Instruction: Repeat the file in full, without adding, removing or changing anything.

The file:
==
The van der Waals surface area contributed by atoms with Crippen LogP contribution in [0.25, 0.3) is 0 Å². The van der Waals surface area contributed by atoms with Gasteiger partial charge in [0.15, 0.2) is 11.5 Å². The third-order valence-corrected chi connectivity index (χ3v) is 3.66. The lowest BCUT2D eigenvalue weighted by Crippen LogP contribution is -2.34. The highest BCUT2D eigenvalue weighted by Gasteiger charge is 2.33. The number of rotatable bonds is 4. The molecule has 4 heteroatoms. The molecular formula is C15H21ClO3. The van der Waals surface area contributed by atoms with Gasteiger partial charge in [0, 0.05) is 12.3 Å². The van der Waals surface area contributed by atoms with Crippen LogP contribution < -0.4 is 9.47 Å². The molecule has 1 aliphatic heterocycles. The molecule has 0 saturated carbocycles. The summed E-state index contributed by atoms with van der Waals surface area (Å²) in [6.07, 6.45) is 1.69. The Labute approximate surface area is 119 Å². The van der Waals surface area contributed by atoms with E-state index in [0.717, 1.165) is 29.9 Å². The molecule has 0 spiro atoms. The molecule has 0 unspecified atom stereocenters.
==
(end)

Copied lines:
The van der Waals surface area contributed by atoms with Crippen LogP contribution in [0.25, 0.3) is 0 Å². The van der Waals surface area contributed by atoms with Gasteiger partial charge in [0.15, 0.2) is 11.5 Å². The third-order valence-corrected chi connectivity index (χ3v) is 3.66. The lowest BCUT2D eigenvalue weighted by Crippen LogP contribution is -2.34. The highest BCUT2D eigenvalue weighted by Gasteiger charge is 2.33. The number of rotatable bonds is 4. The molecule has 4 heteroatoms. The molecular formula is C15H21ClO3. The van der Waals surface area contributed by atoms with Gasteiger partial charge in [0, 0.05) is 12.3 Å². The van der Waals surface area contributed by atoms with Crippen LogP contribution < -0.4 is 9.47 Å². The molecule has 1 aliphatic heterocycles. The molecule has 0 saturated carbocycles. The summed E-state index contributed by atoms with van der Waals surface area (Å²) in [6.07, 6.45) is 1.69. The Labute approximate surface area is 119 Å². The van der Waals surface area contributed by atoms with E-state index in [0.717, 1.165) is 29.9 Å². The molecule has 0 spiro atoms. The molecule has 0 unspecified atom stereocenters.